I’ve been studying a lot about Jesus these past few months. I was thinking about which person in the Bible I should study next, and then I heard in my mind:
“What about me?”
Oh, hello there Jesus.
Last year I spent a lot of time with Paul. I studied Acts (immediately after Luke as someone suggested it was a good idea as they are both written by Luke) and some of his Epistles.
Prior to Christmas I read John Eldredge’s latest “Beautiful Outlaw” which explores the humanity of Jesus. I hadn’t spent a lot of time thinking about Jesus being a man, just like you and I. I guess I had thought He was God so while He was here He was a bit of a superman of sorts.
This is obviously a complete error in my theology; as He needed to let go of His divinity so He could experience our life, then die, so we could be saved.
“Beautiful Outlaw” is a fantastic read and taught me a great deal. I particularly appreciated the point that Jesus didn’t just come to sacrifice Himself for us, but He came as an example to us of how to live. Yes, naturally the way He served but also the way He depended on the Father. We, too, are to live like that, clinging to the Father, sometimes, barely, with bloodied fingernails.
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This birthed a hunger in me to know Him more, to better understand Jesus as man and the Son of God.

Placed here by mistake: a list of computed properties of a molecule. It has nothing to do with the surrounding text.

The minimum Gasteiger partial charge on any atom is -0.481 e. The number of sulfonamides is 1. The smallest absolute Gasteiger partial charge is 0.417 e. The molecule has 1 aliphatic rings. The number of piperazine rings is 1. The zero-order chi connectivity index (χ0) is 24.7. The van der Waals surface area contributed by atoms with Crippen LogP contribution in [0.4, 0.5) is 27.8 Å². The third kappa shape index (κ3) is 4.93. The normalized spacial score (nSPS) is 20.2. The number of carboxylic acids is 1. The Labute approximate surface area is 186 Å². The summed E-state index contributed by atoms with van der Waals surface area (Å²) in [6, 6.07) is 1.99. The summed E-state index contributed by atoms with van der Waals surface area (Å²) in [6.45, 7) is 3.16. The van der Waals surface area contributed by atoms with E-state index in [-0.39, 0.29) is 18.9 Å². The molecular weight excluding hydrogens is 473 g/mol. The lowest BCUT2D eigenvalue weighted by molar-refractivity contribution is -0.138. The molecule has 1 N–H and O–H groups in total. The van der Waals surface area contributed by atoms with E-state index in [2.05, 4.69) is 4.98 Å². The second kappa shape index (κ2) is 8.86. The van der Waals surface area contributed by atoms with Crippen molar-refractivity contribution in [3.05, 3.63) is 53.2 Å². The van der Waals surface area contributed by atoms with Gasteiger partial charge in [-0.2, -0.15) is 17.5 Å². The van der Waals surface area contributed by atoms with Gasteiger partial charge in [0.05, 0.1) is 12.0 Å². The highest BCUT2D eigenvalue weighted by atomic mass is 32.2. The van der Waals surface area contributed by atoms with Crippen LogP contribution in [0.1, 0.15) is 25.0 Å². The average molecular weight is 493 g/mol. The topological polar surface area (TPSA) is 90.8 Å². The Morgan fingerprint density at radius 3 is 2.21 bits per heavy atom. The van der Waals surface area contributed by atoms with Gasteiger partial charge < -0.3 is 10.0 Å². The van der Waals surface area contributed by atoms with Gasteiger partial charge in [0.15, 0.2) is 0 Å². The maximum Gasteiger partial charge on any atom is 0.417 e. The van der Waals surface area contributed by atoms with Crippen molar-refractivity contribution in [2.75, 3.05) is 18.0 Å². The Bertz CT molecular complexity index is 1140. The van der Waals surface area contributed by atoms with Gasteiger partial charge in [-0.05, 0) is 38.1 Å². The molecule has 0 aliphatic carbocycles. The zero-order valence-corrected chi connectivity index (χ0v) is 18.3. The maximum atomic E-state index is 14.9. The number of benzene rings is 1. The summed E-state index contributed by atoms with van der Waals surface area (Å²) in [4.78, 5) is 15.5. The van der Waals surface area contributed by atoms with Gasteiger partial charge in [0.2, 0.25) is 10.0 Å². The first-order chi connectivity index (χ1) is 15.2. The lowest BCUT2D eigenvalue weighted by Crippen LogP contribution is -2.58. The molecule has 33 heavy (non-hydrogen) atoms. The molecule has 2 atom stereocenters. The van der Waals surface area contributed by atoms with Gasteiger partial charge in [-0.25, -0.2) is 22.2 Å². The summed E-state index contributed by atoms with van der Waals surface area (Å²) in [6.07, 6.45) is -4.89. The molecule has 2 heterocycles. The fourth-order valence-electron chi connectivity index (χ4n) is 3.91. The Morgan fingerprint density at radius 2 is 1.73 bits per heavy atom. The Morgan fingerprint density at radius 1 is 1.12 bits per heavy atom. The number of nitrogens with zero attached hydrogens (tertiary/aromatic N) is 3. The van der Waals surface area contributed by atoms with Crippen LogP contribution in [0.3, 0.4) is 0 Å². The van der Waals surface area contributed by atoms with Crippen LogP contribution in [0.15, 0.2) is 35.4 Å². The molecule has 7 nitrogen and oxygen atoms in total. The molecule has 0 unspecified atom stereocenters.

Bill Johnson said “It’s vital to note that Jesus did all His miracles as a man, not as God.”1 That kinda blows my mind.
After Jesus was baptised the Spirit led him into the wilderness. There He spent 40 days grappling with Satan. It was like Jesus needed that experience to learn complete dependence on the Father. Remember, He was just a man.
And there’s that great verse in Matthew where He rejects Satan’s first temptation:
“People do not live by bread alone, but by every word that comes from the mouth of God.” (Matt 4:4)
Jesus had to hold onto the Word to survive those 40 days.
So the Spirit led Jesus into the wilderness and then on leaving the desert, “He returned to Galilee in the power of the Spirit,” (Luke 4:14).
The ancient Greek word used for “power” was “dunamis” one of the meanings for which is “miraculous power”. “Dynamite” is a derivative of dunamis so we can get a picture of what power Jesus possessed. The locals were soon to see that dynamic power in action.
What’s incredible, however, is Jesus then gave us the same power!
“When Jesus called the twelve together, He gave them power and authority to drive out demons and to cure diseases, and he sent then out to proclaim the kingdom of God and to heal the sick.” (Luke 9:1-2)
I understand from my studies “dunamis” is used here as well.
I might leave it there.
Till next time.
Note: 1. Bill Johnson “Charisma Magazine, March 2012, Charisma Media. Subscriber exclusive content)
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